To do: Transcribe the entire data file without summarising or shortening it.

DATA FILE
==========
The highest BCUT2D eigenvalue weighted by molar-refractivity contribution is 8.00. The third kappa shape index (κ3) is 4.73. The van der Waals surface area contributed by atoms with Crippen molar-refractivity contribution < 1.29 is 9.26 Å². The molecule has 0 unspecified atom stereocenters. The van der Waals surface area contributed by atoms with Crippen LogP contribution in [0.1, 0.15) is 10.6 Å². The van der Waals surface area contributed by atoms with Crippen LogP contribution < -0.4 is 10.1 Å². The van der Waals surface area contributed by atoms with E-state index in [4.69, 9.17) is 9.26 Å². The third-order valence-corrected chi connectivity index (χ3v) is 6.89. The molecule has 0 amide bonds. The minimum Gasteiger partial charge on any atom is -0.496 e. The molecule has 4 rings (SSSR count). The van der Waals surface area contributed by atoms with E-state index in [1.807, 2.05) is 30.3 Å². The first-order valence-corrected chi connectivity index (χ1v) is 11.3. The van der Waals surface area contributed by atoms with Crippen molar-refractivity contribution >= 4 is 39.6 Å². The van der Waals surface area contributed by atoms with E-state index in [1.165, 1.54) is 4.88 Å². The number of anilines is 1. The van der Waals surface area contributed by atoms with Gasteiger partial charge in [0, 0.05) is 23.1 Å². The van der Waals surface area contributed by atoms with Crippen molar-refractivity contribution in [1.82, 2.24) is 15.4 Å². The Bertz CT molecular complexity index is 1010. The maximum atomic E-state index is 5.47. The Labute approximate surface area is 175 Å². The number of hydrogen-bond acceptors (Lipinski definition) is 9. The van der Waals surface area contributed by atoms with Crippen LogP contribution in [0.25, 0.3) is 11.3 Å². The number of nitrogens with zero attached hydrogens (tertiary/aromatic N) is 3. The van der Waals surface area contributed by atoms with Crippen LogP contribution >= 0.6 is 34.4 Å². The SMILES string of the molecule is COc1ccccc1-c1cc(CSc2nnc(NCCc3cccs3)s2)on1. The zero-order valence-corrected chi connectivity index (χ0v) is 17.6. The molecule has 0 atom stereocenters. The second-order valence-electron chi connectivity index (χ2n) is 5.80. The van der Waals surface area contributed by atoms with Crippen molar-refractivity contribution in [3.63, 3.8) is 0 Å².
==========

The highest BCUT2D eigenvalue weighted by molar-refractivity contribution is 8.00. The third kappa shape index (κ3) is 4.73. The van der Waals surface area contributed by atoms with Crippen molar-refractivity contribution < 1.29 is 9.26 Å². The molecule has 0 unspecified atom stereocenters. The van der Waals surface area contributed by atoms with Crippen LogP contribution in [0.1, 0.15) is 10.6 Å². The van der Waals surface area contributed by atoms with Crippen LogP contribution < -0.4 is 10.1 Å². The van der Waals surface area contributed by atoms with E-state index in [4.69, 9.17) is 9.26 Å². The third-order valence-corrected chi connectivity index (χ3v) is 6.89. The molecule has 0 amide bonds. The minimum Gasteiger partial charge on any atom is -0.496 e. The molecule has 4 rings (SSSR count). The van der Waals surface area contributed by atoms with E-state index in [1.807, 2.05) is 30.3 Å². The first-order valence-corrected chi connectivity index (χ1v) is 11.3. The van der Waals surface area contributed by atoms with Crippen molar-refractivity contribution >= 4 is 39.6 Å². The van der Waals surface area contributed by atoms with E-state index in [1.165, 1.54) is 4.88 Å². The number of anilines is 1. The van der Waals surface area contributed by atoms with Gasteiger partial charge in [0, 0.05) is 23.1 Å². The van der Waals surface area contributed by atoms with Crippen molar-refractivity contribution in [1.82, 2.24) is 15.4 Å². The Bertz CT molecular complexity index is 1010. The maximum atomic E-state index is 5.47. The Labute approximate surface area is 175 Å². The number of hydrogen-bond acceptors (Lipinski definition) is 9. The van der Waals surface area contributed by atoms with Crippen LogP contribution in [0.25, 0.3) is 11.3 Å². The number of nitrogens with zero attached hydrogens (tertiary/aromatic N) is 3. The van der Waals surface area contributed by atoms with Crippen LogP contribution >= 0.6 is 34.4 Å². The SMILES string of the molecule is COc1ccccc1-c1cc(CSc2nnc(NCCc3cccs3)s2)on1. The zero-order valence-corrected chi connectivity index (χ0v) is 17.6. The molecule has 0 atom stereocenters. The second-order valence-electron chi connectivity index (χ2n) is 5.80. The van der Waals surface area contributed by atoms with Crippen molar-refractivity contribution in [3.63, 3.8) is 0 Å².